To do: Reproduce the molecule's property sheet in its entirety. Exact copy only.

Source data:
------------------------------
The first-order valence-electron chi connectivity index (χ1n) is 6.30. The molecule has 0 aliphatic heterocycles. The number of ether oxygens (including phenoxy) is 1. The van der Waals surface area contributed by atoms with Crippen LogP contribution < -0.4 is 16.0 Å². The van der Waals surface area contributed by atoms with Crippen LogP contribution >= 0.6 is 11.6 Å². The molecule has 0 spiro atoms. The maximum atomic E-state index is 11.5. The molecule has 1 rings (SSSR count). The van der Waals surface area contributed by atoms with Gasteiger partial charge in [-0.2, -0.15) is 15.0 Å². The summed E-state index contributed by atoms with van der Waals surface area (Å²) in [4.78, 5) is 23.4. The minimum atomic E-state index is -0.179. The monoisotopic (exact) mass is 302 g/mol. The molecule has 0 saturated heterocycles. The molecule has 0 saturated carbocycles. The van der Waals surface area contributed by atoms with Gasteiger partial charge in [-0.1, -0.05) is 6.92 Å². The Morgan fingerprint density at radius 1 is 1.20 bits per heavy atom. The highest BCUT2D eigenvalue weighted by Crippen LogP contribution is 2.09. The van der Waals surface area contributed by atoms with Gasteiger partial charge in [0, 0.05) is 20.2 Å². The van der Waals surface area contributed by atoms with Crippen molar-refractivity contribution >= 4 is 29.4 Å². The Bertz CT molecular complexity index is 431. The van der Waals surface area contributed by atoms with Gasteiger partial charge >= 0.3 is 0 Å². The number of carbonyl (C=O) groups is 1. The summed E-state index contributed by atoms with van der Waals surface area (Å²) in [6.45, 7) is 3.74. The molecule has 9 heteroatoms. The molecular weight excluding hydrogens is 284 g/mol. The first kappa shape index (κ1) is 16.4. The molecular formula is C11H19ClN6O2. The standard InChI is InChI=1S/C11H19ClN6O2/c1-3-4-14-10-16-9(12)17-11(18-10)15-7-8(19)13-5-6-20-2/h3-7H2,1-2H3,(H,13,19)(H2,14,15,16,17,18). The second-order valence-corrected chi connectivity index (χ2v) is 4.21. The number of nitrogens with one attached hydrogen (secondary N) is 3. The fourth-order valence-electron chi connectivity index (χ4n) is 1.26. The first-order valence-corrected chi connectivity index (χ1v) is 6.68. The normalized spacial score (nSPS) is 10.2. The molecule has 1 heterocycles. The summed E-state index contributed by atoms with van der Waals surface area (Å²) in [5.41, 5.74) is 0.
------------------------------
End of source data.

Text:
The first-order valence-electron chi connectivity index (χ1n) is 6.30. The molecule has 0 aliphatic heterocycles. The number of ether oxygens (including phenoxy) is 1. The van der Waals surface area contributed by atoms with Crippen LogP contribution < -0.4 is 16.0 Å². The van der Waals surface area contributed by atoms with Crippen LogP contribution >= 0.6 is 11.6 Å². The molecule has 0 spiro atoms. The maximum atomic E-state index is 11.5. The molecule has 1 rings (SSSR count). The van der Waals surface area contributed by atoms with Gasteiger partial charge in [-0.2, -0.15) is 15.0 Å². The summed E-state index contributed by atoms with van der Waals surface area (Å²) in [4.78, 5) is 23.4. The minimum atomic E-state index is -0.179. The monoisotopic (exact) mass is 302 g/mol. The molecule has 0 saturated heterocycles. The molecule has 0 saturated carbocycles. The van der Waals surface area contributed by atoms with Gasteiger partial charge in [-0.1, -0.05) is 6.92 Å². The Morgan fingerprint density at radius 1 is 1.20 bits per heavy atom. The highest BCUT2D eigenvalue weighted by Crippen LogP contribution is 2.09. The van der Waals surface area contributed by atoms with Gasteiger partial charge in [0, 0.05) is 20.2 Å². The van der Waals surface area contributed by atoms with Crippen molar-refractivity contribution >= 4 is 29.4 Å². The Bertz CT molecular complexity index is 431. The van der Waals surface area contributed by atoms with Gasteiger partial charge >= 0.3 is 0 Å². The number of carbonyl (C=O) groups is 1. The summed E-state index contributed by atoms with van der Waals surface area (Å²) in [6.45, 7) is 3.74. The molecule has 9 heteroatoms. The molecular weight excluding hydrogens is 284 g/mol. The first kappa shape index (κ1) is 16.4. The molecular formula is C11H19ClN6O2. The standard InChI is InChI=1S/C11H19ClN6O2/c1-3-4-14-10-16-9(12)17-11(18-10)15-7-8(19)13-5-6-20-2/h3-7H2,1-2H3,(H,13,19)(H2,14,15,16,17,18). The second-order valence-corrected chi connectivity index (χ2v) is 4.21. The number of nitrogens with one attached hydrogen (secondary N) is 3. The fourth-order valence-electron chi connectivity index (χ4n) is 1.26. The first-order valence-corrected chi connectivity index (χ1v) is 6.68. The normalized spacial score (nSPS) is 10.2. The molecule has 1 heterocycles. The summed E-state index contributed by atoms with van der Waals surface area (Å²) in [5.41, 5.74) is 0.